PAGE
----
Yes! Day to day life brings you back, gives you the energy back in order to do everything you need to do.Ok, that’s cool and now you are full of energy.
Yeah, we are almost done with this tour. We only have a few shows left and then we’re off to the festivals. Festival season has already started. We already had one festival and we also had to do a show in Ukraine last week, because we postponed it. So those things also come in between. We’re also writing new stuff already.At which festivals are you going to perform?
Oh, you can see that on the website. We’ve done Paaspop. There are 3 more coming in the Netherlands. The rest is all going to be abroad like in Germany, Bloodstock in England, we have one in Canada. I think we are working on one in Italy, but I’m not sure, so keep on checking the site!Let me get started by asking you, one year after “Hydra”‘s release, how has the reaction been from the fans and, most importantly, from the media? In hindsight, does the album live up to your expectations? Is there something you would you like to change?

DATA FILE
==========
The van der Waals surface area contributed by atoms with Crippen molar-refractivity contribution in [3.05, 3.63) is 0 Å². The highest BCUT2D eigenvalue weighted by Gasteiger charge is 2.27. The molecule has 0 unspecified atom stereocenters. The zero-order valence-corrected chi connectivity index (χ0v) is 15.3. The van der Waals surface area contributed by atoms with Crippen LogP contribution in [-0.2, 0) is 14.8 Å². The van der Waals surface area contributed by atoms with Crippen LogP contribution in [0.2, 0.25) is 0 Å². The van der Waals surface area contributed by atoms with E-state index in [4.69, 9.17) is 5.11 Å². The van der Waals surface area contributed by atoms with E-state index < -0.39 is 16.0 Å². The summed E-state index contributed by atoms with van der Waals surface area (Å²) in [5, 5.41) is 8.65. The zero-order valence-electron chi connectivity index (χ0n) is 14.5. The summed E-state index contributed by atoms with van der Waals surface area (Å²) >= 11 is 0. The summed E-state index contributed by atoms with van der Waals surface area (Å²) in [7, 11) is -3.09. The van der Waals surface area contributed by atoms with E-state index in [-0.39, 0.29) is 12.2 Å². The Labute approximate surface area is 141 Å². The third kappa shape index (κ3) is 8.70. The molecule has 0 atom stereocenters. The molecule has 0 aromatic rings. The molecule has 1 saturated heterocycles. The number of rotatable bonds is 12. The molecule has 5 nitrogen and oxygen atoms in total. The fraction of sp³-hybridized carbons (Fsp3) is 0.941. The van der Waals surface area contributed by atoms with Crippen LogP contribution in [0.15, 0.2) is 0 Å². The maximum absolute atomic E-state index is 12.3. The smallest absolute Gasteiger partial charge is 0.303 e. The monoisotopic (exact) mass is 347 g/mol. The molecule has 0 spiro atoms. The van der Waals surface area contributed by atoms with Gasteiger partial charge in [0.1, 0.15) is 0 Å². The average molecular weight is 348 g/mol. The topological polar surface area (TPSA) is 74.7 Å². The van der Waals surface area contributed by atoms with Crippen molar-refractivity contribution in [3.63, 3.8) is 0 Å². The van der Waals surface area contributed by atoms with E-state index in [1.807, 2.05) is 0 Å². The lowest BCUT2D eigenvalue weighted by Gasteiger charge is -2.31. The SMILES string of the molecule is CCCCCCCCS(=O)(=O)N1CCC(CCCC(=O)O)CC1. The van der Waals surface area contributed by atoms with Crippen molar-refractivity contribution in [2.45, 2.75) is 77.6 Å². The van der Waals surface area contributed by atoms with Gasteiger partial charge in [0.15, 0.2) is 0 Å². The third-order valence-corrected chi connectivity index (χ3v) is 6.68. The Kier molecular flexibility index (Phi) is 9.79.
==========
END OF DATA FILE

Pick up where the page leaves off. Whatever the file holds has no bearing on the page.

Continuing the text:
The media really received it very well. The sound goes back to past influences we’ve had on the first few albums, which is a more up-tempo and heavy sound. It’s a combination of old and new stuff and I think that it was received very well. I’m very happy with how it was received. For the radio it’s another story, because it’s quite difficult to be on the radio when you have a heavier album. But we are very pleased. We did a very big tour and the venues were better, so it was a step up for ourselves.Did they live up to your own expectations?